SALT LAKE CITY -- There are about 170,000 Utahns diagnosed with diabetes, and many of them are coping with diabetes in their own way.
"I started cycling for my exercises," said David Schiff, who has had type 2 diabetes for more than a decade. "Through cycling I'm able to manage my diabetes by losing a ton of weight and by eating properly."
Friday, on World Diabetes Day, dozens gathered at the University of Utah to raise awareness of the disease. Shannon Bahrke Happe, who won an Olympic silver medal in 2002, issued a challenge to all Utahns to kick the sugar habit.
"I'm issuing you a 10-day, no sugar challenge,” Happe said.
That means cutting out added sugar, anything with sucrose, dextrose and high fructose corn syrup.
"We know that increased sugar content is contributing to obesity in the United States and that leads to diabetes,” said Dr. Simon Fisher, who is the Chief of the Division of Endocrinology at the University of Utah Hospital.
If you decide to take on the 10-day no sugar challenge, nutritionists said the key is to look at the labels on your food.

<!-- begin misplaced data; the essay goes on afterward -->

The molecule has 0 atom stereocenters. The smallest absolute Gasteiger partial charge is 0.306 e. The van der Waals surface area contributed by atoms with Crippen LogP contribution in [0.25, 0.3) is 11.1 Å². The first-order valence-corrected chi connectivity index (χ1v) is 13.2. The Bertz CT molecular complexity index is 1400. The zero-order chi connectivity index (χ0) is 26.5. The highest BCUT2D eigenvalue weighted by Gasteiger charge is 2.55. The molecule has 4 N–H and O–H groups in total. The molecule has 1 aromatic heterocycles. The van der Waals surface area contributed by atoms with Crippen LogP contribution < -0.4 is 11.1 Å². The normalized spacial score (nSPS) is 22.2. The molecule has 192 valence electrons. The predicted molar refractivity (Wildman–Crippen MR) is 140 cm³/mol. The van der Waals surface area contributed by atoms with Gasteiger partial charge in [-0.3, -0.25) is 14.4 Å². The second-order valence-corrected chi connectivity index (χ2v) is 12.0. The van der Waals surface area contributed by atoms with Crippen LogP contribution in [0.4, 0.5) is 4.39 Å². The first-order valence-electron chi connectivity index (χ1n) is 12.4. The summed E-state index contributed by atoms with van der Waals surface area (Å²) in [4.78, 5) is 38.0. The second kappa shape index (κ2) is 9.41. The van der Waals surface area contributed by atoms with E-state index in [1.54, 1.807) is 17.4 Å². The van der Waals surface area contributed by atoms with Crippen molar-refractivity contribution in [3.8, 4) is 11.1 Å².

"Just by reading the nutritional label while looking at the sugar content, something like yogurt---which is a very healthy option--you can get caught with a lot of sugar," said Jamie Montuoro, who is a clinical coordinator at Smith’s.
Nutritionists said people should be wary of boxed items.
"Traditionally, this is a healthy option," Montuoro said. "However, if you look at the food label, this particular one has 23 grams of sugar in it."
If you don't want to bother looking at the labels, Monturo said the healthiest and most unprocessed of foods are typically located along the perimeters of grocery stores.
Those putting out the 10-day challenge know it won't be easy, but they said beating those cravings will have long term benefits.
“Cutting out sugar is going to help people lose weight, and that's going to help prevent obesity and prevent diabetes,” Fisher said.
For more information about the challenge, click here.